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  • Spring-based Server Without Web or App Server

    How common is the use of Spring for a J2EE server application that does not run within web or application server? In that scenario, what would the typical remoting choice be? Is it RMI so there isn't a servlet required?

    I guess one could embed a Jetty server within the application, but suppose you didn't want to do that, what would be the most preferred architecture?

    Most discussions and examples I see assume a web application.

    Thanks for any advice/opinion.....

  • #2
    How can you have a 'J2EE server application' not running in an 'application server'?! Well I guess you cannot...

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    • #3
      Is a server application that uses various J2EE APIs, but does not run under an app server, not a J2EE server application?

      We currently have a server application that uses Corba between client/server, and uses various API from J2EE portfolio, and I consider it a J2EE server application, despite the fact that it was not involve an application server.

      What I was attempting to clarify is whether this application would benefit from introducing Spring, but we have only thick client, won't have a web client, so in theory don't need any kind of http server, although we could introduce that.

      I wondered if there was a simple answer here, such as just migrate to Tomcat web server, or embed jetty, or do RMI, whatever......

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      • #4
        I worked in such an application some time ago, and the choice was RMI.
        The main reasons were that I wanted the performance and convenience of RMI and (at least at that time) some problems were reported serializing Hibernate generated objects with hessian and burlap.
        I have to say that the deployment was mostly local, so no 'port 80 only' restrictions applied.

        Federico.
        Last edited by fschroder; Nov 1st, 2006, 03:38 PM.

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        • #5
          I think the answer depends on what level of service your client requires.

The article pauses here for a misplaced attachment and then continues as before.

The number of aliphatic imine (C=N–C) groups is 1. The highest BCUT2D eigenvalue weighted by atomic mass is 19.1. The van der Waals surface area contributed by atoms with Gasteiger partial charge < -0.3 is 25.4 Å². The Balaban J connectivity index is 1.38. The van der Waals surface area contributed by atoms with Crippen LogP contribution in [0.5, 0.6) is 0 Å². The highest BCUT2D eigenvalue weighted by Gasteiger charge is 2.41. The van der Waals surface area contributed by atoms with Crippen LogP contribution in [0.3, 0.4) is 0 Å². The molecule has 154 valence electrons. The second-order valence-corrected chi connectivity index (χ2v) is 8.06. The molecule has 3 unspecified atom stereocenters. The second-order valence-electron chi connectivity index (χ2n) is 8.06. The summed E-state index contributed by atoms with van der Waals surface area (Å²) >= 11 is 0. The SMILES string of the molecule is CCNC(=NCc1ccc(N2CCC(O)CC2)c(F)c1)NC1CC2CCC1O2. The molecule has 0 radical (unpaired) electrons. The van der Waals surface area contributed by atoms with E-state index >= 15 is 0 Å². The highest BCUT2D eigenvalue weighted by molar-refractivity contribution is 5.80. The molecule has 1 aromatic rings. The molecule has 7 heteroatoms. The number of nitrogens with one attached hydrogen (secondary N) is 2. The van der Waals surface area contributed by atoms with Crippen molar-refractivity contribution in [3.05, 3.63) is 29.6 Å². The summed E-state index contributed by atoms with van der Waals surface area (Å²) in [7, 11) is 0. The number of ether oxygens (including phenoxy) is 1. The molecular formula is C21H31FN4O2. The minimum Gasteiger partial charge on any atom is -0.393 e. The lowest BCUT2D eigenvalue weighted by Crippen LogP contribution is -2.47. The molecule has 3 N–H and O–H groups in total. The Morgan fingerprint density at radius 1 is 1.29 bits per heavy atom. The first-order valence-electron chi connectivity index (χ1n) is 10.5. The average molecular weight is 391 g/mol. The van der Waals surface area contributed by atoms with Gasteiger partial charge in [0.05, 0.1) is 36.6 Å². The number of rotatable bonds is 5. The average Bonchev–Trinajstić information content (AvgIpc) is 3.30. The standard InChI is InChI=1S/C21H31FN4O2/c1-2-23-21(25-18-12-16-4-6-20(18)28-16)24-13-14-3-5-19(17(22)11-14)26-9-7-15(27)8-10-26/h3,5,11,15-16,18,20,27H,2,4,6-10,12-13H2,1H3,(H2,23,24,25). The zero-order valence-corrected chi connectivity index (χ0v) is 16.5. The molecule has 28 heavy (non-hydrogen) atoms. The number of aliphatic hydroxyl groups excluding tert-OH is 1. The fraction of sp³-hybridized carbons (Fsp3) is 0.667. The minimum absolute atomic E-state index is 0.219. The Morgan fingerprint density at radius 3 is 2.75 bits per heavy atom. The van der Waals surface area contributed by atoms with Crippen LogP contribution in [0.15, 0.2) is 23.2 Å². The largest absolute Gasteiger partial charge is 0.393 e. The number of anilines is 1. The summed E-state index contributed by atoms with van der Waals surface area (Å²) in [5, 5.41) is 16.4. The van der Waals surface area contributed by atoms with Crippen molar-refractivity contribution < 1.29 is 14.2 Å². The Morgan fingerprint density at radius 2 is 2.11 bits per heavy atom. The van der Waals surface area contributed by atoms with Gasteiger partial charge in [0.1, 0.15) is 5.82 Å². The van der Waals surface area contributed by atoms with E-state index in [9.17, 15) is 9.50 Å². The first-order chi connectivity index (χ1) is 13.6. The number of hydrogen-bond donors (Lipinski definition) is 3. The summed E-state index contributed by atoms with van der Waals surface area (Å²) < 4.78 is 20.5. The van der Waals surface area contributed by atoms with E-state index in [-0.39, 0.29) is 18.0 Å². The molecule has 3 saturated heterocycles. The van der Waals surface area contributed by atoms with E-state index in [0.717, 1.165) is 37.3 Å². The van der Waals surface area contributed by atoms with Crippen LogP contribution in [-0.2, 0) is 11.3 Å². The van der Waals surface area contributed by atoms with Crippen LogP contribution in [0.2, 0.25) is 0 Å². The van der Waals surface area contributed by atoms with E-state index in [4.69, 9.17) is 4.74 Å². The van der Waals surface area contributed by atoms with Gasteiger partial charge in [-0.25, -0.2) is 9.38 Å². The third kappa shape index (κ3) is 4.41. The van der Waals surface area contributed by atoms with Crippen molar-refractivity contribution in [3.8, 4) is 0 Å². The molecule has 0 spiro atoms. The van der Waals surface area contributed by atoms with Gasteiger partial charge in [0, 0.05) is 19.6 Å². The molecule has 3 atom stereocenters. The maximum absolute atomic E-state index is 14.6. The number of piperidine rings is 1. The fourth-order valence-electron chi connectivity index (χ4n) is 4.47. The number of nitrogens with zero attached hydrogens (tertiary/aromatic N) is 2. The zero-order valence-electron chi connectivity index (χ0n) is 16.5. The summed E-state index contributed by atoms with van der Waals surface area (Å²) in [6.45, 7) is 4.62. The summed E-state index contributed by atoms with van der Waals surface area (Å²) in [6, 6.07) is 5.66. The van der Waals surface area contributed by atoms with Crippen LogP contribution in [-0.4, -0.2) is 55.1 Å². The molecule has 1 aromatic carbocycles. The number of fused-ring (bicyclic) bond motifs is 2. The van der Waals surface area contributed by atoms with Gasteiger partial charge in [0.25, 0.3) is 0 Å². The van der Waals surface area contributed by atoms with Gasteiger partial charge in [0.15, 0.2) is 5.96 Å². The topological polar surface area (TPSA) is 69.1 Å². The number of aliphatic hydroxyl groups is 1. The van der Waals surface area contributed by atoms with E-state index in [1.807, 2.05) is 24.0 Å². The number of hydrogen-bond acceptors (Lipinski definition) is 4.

RMI is fine but I don't think a stand-alone RMI server doesn't do thread pooling. It creates a thread for each request. So a server may not perform well under load.

          The wonderful thing about a reasonably decoupled Spring-based application is you don't have to make these decisions up front. You can implement your service objects, unit/integration test them and start with a simple deployment (exposing your objects using RMI, using a RMI proxy on the client side) and then add additional capabilities (like JMX if you are using Java 5) and even change remoting technology without having to rewrite your business logic or client code. Just your Spring XML files.

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          • #6
            Originally posted by con19m31 View Post
            How common is the use of Spring for a J2EE server application that does not run within web or application server? In that scenario, what would the typical remoting choice be? Is it RMI so there isn't a servlet required?

            I guess one could embed a Jetty server within the application, but suppose you didn't want to do that, what would be the most preferred architecture?

            Most discussions and examples I see assume a web application.

            Thanks for any advice/opinion.....
            Interesting question. I'm struggling with the same at the moment.

            I've done a couple of things in the past:

            Run a customized and minimal JBoss with the Spring Deployer. This works pretty well actually. It gives you a really minimal container i which you can drop .spr archives. For example, I've done projects like that with Jetty embedded in the Spring app instead of the other way around.

            I've run Spring from a simple main() together with a wrapper script like you can find in Tomcat or Jetty to setup the classpath and execute a jar file. Works pretty well to run things standalone without the use of any server technology.

            For various reasons I'm now looking at something more dynamic. What I really want is a simple container that can bootstrap itself and then download applications or services in a more maven like way. Not sure how that would work but I think OSGi will be a nice base for this.

            S.

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            • #7
              Originally posted by con19m31 View Post
              Is a server application that uses various J2EE APIs, but does not run under an app server, not a J2EE server application?
              An application using J2EE apis doesn't have to be a server application, it can be a J2EE application. However I think it is just a matter of definition.

              If you don't have the need for a server you can run it from a standalone (long-living) Spring container. For communication you could use RMI or anyother protocol/standard of choice. You could even implement your own mechanism.

              Not sure what you need it for but you might even get away with synchronized JMS messages (hence you would need a JMS Broker).

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